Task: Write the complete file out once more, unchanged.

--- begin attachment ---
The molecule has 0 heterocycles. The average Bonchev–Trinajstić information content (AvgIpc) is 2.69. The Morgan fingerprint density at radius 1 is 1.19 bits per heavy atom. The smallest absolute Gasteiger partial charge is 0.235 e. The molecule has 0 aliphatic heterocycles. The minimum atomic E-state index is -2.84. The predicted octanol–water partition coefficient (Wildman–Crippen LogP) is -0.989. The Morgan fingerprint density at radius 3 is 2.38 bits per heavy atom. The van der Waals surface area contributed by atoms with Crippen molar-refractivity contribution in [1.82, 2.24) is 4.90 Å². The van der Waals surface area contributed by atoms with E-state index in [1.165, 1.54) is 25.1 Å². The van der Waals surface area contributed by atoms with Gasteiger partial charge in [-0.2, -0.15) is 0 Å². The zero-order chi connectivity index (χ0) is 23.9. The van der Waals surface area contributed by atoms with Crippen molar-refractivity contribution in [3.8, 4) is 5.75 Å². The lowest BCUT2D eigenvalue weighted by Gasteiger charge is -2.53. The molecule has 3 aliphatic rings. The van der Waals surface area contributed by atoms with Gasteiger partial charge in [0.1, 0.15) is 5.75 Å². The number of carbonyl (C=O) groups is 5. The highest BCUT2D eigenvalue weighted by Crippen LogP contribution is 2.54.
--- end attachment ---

The molecule has 0 heterocycles. The average Bonchev–Trinajstić information content (AvgIpc) is 2.69. The Morgan fingerprint density at radius 1 is 1.19 bits per heavy atom. The smallest absolute Gasteiger partial charge is 0.235 e. The molecule has 0 aliphatic heterocycles. The minimum atomic E-state index is -2.84. The predicted octanol–water partition coefficient (Wildman–Crippen LogP) is -0.989. The Morgan fingerprint density at radius 3 is 2.38 bits per heavy atom. The van der Waals surface area contributed by atoms with Crippen molar-refractivity contribution in [1.82, 2.24) is 4.90 Å². The van der Waals surface area contributed by atoms with E-state index in [1.165, 1.54) is 25.1 Å². The van der Waals surface area contributed by atoms with Gasteiger partial charge in [-0.2, -0.15) is 0 Å². The zero-order chi connectivity index (χ0) is 23.9. The van der Waals surface area contributed by atoms with Crippen molar-refractivity contribution in [3.8, 4) is 5.75 Å². The lowest BCUT2D eigenvalue weighted by Gasteiger charge is -2.53. The molecule has 3 aliphatic rings. The van der Waals surface area contributed by atoms with Gasteiger partial charge in [0.1, 0.15) is 5.75 Å². The number of carbonyl (C=O) groups is 5. The highest BCUT2D eigenvalue weighted by Crippen LogP contribution is 2.54.